As a condition of his guilty plea, Morris turned on Washington by becoming a cooperating witness. After Washington’s 2016 federal trial concluded in February 2019, Morris was sentenced to 84 months in federal prison that will run concurrently with a 10-year sentence for a 2009 drug conviction also connected to the G’z Up gang.

Conflicting accounts of what happened

The morning Napper was killed, Wright wore a T-shirt with the words “Rest In Peace Popcorn” printed on the front. It was Hayes' funeral, and Wright knew he had to get home before his 10 p.m. curfew.

Wright had been on parole for two years after being incarcerated for 10. He was a teenager when he was sentenced for a second-degree attempted murder case. His parole would have expired in September 2007. Wright’s legal team says having a previous guilty plea on his record made their client the perfect target for law enforcement to connect him to a crime. But they didn’t expect him to testify at the grand jury, go to trial, and have a post-conviction hearing granted.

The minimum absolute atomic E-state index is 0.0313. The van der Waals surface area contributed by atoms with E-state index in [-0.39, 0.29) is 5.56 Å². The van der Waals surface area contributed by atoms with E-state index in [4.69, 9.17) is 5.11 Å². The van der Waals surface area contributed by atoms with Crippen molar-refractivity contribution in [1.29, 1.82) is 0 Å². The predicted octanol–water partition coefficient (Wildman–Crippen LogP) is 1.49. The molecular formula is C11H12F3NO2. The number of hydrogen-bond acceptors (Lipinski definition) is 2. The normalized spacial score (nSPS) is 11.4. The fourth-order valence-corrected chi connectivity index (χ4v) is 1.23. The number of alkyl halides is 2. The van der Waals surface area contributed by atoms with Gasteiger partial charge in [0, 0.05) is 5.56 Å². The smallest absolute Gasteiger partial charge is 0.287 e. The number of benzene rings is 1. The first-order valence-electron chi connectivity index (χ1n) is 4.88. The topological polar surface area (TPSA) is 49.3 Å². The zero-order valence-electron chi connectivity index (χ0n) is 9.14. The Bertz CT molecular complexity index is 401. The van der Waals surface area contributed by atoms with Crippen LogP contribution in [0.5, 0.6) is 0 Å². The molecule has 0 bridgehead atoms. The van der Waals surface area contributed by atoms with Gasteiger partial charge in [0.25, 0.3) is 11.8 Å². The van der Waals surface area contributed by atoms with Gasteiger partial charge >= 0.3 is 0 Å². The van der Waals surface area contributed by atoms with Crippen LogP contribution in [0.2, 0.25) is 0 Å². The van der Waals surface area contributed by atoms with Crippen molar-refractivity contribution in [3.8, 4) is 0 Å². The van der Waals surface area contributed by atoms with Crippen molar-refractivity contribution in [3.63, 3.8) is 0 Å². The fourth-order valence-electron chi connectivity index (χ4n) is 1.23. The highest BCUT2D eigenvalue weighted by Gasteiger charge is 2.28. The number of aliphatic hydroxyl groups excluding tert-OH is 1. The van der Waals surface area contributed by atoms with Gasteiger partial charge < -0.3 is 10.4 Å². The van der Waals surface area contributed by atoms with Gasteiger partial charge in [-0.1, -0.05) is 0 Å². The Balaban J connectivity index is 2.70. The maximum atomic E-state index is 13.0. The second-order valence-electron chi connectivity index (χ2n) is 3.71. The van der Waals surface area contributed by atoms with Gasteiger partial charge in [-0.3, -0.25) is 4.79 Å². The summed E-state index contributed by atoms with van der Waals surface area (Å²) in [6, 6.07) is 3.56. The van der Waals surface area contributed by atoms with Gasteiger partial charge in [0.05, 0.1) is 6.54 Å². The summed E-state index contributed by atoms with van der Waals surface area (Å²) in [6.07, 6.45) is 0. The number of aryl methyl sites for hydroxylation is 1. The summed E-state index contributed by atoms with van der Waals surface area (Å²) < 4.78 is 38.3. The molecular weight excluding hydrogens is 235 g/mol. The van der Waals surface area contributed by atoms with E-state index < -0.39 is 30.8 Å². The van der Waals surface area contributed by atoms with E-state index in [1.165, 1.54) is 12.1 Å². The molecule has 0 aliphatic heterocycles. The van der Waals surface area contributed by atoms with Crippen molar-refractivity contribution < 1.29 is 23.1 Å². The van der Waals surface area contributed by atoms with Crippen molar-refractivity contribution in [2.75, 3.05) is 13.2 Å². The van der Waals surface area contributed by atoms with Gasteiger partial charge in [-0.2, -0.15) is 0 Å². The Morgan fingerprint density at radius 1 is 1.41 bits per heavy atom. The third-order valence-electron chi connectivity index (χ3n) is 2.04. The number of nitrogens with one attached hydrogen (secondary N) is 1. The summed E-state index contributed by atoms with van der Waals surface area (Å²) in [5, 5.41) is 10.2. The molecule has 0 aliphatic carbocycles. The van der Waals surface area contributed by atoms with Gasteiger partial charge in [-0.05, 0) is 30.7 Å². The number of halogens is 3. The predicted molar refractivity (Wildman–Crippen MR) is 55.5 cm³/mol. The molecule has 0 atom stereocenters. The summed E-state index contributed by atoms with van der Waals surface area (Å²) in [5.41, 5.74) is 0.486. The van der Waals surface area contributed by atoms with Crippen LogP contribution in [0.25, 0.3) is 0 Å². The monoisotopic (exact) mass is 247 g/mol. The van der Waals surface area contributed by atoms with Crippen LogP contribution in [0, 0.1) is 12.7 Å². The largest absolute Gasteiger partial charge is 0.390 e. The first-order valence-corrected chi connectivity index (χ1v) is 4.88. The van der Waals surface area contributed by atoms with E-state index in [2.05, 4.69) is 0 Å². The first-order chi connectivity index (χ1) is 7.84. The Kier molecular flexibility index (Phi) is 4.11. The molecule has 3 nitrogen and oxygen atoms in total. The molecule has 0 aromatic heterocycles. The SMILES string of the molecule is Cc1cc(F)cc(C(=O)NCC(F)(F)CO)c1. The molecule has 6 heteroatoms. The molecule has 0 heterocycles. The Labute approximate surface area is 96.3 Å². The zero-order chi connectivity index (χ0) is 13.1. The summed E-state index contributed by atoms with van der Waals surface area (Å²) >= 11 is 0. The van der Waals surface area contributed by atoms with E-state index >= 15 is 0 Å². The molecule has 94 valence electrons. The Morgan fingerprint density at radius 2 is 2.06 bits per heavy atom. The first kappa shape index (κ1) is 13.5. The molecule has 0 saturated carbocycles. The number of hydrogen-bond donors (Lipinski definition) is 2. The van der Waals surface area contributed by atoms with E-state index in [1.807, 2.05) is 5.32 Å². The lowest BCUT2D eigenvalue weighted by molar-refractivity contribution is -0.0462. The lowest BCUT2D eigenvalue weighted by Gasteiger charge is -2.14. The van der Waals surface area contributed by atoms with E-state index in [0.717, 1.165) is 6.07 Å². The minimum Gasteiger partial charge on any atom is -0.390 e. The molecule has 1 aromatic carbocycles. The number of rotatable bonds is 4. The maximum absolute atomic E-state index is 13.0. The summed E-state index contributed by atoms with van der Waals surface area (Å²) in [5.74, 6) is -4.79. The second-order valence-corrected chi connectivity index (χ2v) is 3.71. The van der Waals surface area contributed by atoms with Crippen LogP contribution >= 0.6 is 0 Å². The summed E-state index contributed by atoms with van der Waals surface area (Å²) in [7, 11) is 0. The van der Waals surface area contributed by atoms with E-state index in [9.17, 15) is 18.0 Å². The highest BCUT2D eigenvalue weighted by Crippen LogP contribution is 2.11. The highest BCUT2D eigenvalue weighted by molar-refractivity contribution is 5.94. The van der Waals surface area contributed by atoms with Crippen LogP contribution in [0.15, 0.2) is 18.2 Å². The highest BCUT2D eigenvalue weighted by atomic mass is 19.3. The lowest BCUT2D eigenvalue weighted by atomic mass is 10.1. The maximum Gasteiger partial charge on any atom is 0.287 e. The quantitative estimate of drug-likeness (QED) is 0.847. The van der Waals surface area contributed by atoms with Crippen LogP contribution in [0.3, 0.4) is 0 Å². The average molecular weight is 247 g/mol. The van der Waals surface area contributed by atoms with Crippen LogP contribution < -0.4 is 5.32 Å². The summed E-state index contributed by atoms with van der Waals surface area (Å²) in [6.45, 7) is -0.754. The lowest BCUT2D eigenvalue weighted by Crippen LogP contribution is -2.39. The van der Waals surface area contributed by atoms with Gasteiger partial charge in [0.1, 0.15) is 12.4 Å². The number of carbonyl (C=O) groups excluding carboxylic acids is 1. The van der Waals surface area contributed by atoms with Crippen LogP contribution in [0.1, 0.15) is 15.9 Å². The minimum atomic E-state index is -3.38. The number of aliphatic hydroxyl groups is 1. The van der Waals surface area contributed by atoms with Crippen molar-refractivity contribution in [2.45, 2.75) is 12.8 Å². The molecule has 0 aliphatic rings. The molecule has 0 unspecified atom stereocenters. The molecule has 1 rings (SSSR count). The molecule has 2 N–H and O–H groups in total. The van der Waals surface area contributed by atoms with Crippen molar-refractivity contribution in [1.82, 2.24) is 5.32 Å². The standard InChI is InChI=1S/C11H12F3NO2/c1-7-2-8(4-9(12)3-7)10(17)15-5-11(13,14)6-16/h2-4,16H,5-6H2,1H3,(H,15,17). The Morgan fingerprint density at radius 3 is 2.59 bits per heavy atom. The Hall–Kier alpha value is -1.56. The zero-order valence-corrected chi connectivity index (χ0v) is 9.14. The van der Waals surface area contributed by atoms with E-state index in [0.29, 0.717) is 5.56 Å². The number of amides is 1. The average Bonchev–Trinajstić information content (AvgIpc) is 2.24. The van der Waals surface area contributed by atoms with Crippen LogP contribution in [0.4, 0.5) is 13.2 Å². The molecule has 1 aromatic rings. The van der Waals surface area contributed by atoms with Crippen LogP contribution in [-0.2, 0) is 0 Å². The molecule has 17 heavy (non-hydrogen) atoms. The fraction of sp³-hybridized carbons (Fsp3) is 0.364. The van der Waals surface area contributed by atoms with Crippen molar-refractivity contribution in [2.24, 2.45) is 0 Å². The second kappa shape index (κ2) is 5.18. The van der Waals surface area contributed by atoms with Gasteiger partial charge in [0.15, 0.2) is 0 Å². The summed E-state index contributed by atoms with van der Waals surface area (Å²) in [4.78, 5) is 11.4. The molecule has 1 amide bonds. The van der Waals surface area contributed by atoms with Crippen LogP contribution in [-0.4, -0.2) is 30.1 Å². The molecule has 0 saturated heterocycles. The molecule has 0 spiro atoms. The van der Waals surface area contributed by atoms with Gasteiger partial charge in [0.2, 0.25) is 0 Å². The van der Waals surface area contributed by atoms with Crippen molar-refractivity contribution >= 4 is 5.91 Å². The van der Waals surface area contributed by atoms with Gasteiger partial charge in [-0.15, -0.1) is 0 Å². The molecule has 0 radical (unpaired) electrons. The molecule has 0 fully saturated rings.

As he headed back home, Wright passed the corner of Throop and Myrtle Avenues. That’s where Smith told Hennigan that she saw Wright wearing a Hayes memorial T-shirt minutes before the shooting. But she misconstrued the time of day they had an encounter, Kelly, one of Wright’s attorneys, said.


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The only firearm recovered from the scene was a pistol found under Smith’s SUV and nearby Payton. It wasn’t the murder weapon, prosecutors said. A firearms analysis couldn’t tell what type of gun fired the fatal bullet. Wright’s DNA was never tested. The DNA of a woman and two unidentified men were found on the gun.

Approximately 10 bullets flew between three different shooters as more than two dozen people ran away or dropped to the ground. One of those bullets pierced the back of Napper’s head, three injured Jerard Payton, another bystander, and Williams was shot in the leg during crossfire allegedly with Payton.